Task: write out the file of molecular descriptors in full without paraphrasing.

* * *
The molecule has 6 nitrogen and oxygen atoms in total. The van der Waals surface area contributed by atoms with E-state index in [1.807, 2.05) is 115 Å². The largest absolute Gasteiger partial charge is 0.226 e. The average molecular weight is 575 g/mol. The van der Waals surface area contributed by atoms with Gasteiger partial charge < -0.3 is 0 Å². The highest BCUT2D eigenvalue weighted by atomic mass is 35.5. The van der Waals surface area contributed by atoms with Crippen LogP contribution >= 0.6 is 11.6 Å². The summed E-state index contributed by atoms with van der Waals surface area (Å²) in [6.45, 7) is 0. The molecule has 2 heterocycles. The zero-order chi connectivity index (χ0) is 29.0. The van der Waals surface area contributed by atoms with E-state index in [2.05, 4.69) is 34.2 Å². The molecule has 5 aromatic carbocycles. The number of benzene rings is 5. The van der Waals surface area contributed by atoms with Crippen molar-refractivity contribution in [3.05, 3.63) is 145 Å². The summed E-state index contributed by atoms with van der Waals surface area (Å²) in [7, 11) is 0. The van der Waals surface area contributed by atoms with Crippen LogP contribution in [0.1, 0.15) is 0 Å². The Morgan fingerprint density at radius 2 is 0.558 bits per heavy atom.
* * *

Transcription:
The molecule has 6 nitrogen and oxygen atoms in total. The van der Waals surface area contributed by atoms with E-state index in [1.807, 2.05) is 115 Å². The largest absolute Gasteiger partial charge is 0.226 e. The average molecular weight is 575 g/mol. The van der Waals surface area contributed by atoms with Gasteiger partial charge < -0.3 is 0 Å². The highest BCUT2D eigenvalue weighted by atomic mass is 35.5. The van der Waals surface area contributed by atoms with Crippen LogP contribution >= 0.6 is 11.6 Å². The summed E-state index contributed by atoms with van der Waals surface area (Å²) in [6.45, 7) is 0. The molecule has 2 heterocycles. The zero-order chi connectivity index (χ0) is 29.0. The van der Waals surface area contributed by atoms with E-state index in [2.05, 4.69) is 34.2 Å². The molecule has 5 aromatic carbocycles. The number of benzene rings is 5. The van der Waals surface area contributed by atoms with Crippen molar-refractivity contribution in [3.05, 3.63) is 145 Å². The summed E-state index contributed by atoms with van der Waals surface area (Å²) in [7, 11) is 0. The van der Waals surface area contributed by atoms with Crippen LogP contribution in [0.1, 0.15) is 0 Å². The Morgan fingerprint density at radius 2 is 0.558 bits per heavy atom.